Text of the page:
Information on Passenger Vehicle Tires
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Tire Width

Aspect Ratio
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Tire Ratings and Tire Safety

Tire Width Specifications

This three-digit number (P215) gives the width in millimeters of the tire from sidewall edge to sidewall edge. In general, the larger the number, the wider the tire.  When choosing the width of your tires be keep in what kind of driving you plan on doing. It seems natural to assume that wider tires “handle” better that narrow tires.  That is only partially correct, however.  While wide tires handle better in dry conditions they tend to “swim” on wet or snow covered roads.  That means the tires actually lose contact with the road surface which make steering and breaking both difficult and dangerous.  If you have wide tires make sure you adjust your driving accordingly. Conversely if you have narrow tires you should be aware of the diminished cornering and braking levels in dry conditions as compared to wider tires. It should also be pointed out that narrow tires give a quieter and more comfortable ride than their wider counterparts do.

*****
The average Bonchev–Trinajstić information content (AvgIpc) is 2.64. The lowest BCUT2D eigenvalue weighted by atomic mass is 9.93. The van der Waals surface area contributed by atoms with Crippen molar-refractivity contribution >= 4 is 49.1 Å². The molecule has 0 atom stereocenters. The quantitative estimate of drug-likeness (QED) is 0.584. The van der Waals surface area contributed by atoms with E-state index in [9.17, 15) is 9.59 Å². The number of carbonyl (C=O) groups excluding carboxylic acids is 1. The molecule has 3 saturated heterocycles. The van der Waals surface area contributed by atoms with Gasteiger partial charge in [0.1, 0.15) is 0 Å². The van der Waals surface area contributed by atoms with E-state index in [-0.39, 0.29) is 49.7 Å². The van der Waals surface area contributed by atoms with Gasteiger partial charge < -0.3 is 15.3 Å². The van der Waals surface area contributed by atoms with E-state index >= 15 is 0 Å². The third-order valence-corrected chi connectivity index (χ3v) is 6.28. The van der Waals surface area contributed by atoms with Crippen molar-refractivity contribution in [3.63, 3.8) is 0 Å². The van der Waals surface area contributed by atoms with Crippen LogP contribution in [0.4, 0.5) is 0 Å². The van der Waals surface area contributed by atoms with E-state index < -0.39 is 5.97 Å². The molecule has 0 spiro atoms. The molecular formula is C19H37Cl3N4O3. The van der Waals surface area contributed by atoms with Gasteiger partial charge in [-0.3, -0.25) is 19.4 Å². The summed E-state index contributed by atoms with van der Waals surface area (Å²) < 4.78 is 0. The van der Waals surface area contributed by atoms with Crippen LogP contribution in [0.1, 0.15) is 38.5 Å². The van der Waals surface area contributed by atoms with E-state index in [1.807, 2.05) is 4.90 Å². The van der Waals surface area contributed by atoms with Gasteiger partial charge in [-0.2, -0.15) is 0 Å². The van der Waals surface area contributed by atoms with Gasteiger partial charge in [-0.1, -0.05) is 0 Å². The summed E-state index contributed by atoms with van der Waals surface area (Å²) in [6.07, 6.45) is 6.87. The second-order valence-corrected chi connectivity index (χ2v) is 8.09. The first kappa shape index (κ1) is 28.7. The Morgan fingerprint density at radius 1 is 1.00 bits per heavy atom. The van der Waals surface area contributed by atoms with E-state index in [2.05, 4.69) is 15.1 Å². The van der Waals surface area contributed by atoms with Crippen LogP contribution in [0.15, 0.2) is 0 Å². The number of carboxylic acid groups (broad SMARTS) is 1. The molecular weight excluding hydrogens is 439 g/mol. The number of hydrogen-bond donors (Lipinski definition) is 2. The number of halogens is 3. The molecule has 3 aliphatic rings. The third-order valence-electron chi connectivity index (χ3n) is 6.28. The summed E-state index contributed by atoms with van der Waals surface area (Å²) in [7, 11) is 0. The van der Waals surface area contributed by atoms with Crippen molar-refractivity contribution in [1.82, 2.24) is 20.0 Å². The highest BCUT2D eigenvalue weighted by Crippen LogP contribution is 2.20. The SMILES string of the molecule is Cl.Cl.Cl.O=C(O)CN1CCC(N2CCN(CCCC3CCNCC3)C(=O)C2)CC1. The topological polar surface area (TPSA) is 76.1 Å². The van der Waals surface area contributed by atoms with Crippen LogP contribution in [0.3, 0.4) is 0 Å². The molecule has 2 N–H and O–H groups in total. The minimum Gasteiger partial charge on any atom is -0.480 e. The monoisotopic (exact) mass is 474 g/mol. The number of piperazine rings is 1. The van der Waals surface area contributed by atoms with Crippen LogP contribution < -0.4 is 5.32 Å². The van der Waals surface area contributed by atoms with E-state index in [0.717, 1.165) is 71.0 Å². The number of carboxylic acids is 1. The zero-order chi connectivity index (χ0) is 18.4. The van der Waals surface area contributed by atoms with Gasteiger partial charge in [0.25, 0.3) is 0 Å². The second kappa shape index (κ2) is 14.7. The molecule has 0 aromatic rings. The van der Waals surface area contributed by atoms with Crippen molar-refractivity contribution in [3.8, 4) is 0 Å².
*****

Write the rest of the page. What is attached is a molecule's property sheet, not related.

Aspect Ratio

This two-digit number, known as the aspect ratio, gives the tire's ratio of height to width. Numbers of 70 or lower indicate a short sidewall for improved steering response and better overall handling on dry pavement. You may have heard these lower ratio tire referred to as “low profile” tires. These are very popular today and many people equip their cars with them just for the “look” There are some things that are inherited with that look, some of them are advantages but some may be disadvantages as well. Advantages include better cornering and breaking at high speeds. With such a short distance between the road and the wheel, sidewall bending is reduced dramatically which keeps the vehicle more balanced in high performance driving. Conversely higher profile tires sidewalls tend to flex which throws the vehicle center of balance off which can lead to rollovers in quick steering maneuvers. Also keep in mind that low profile tires have a bumpier ride than higher profile ones and keep your vehicle so low to the ground that its undercarriage sometimes scrapes even the lowest inclines.

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